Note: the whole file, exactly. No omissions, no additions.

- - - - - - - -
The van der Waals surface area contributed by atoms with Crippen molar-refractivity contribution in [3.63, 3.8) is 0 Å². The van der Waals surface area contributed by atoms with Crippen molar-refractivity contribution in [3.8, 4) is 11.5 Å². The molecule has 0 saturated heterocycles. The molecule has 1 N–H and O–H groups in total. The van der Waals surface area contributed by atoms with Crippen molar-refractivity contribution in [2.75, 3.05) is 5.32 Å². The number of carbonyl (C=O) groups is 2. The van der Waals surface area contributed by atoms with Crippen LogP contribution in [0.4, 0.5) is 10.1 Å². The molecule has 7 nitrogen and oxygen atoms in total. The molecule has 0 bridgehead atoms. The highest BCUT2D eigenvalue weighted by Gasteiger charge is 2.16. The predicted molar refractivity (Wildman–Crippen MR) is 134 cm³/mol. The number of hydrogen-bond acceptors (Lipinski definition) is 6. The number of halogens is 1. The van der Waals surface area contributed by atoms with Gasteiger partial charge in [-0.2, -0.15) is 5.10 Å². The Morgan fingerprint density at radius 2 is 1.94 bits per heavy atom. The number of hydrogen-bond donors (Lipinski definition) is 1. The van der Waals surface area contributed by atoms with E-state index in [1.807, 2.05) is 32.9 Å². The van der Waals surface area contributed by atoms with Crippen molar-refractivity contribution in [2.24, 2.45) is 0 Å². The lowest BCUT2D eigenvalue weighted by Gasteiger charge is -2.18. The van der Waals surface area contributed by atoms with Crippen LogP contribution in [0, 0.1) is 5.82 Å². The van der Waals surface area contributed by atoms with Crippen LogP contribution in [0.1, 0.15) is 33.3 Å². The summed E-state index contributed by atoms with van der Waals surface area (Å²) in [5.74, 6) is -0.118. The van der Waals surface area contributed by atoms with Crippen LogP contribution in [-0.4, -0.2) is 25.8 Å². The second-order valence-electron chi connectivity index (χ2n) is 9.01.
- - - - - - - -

The van der Waals surface area contributed by atoms with Crippen molar-refractivity contribution in [3.63, 3.8) is 0 Å². The van der Waals surface area contributed by atoms with Crippen molar-refractivity contribution in [3.8, 4) is 11.5 Å². The molecule has 0 saturated heterocycles. The molecule has 1 N–H and O–H groups in total. The van der Waals surface area contributed by atoms with Crippen molar-refractivity contribution in [2.75, 3.05) is 5.32 Å². The number of carbonyl (C=O) groups is 2. The van der Waals surface area contributed by atoms with Crippen LogP contribution in [0.4, 0.5) is 10.1 Å². The molecule has 7 nitrogen and oxygen atoms in total. The molecule has 0 bridgehead atoms. The highest BCUT2D eigenvalue weighted by Gasteiger charge is 2.16. The predicted molar refractivity (Wildman–Crippen MR) is 134 cm³/mol. The number of hydrogen-bond acceptors (Lipinski definition) is 6. The number of halogens is 1. The van der Waals surface area contributed by atoms with Gasteiger partial charge in [-0.2, -0.15) is 5.10 Å². The Morgan fingerprint density at radius 2 is 1.94 bits per heavy atom. The number of hydrogen-bond donors (Lipinski definition) is 1. The van der Waals surface area contributed by atoms with E-state index in [1.807, 2.05) is 32.9 Å². The van der Waals surface area contributed by atoms with Crippen molar-refractivity contribution in [2.24, 2.45) is 0 Å². The lowest BCUT2D eigenvalue weighted by Gasteiger charge is -2.18. The van der Waals surface area contributed by atoms with Crippen LogP contribution in [0, 0.1) is 5.82 Å². The van der Waals surface area contributed by atoms with Crippen LogP contribution in [0.1, 0.15) is 33.3 Å². The summed E-state index contributed by atoms with van der Waals surface area (Å²) in [5.74, 6) is -0.118. The van der Waals surface area contributed by atoms with Crippen LogP contribution in [-0.4, -0.2) is 25.8 Å². The second-order valence-electron chi connectivity index (χ2n) is 9.01.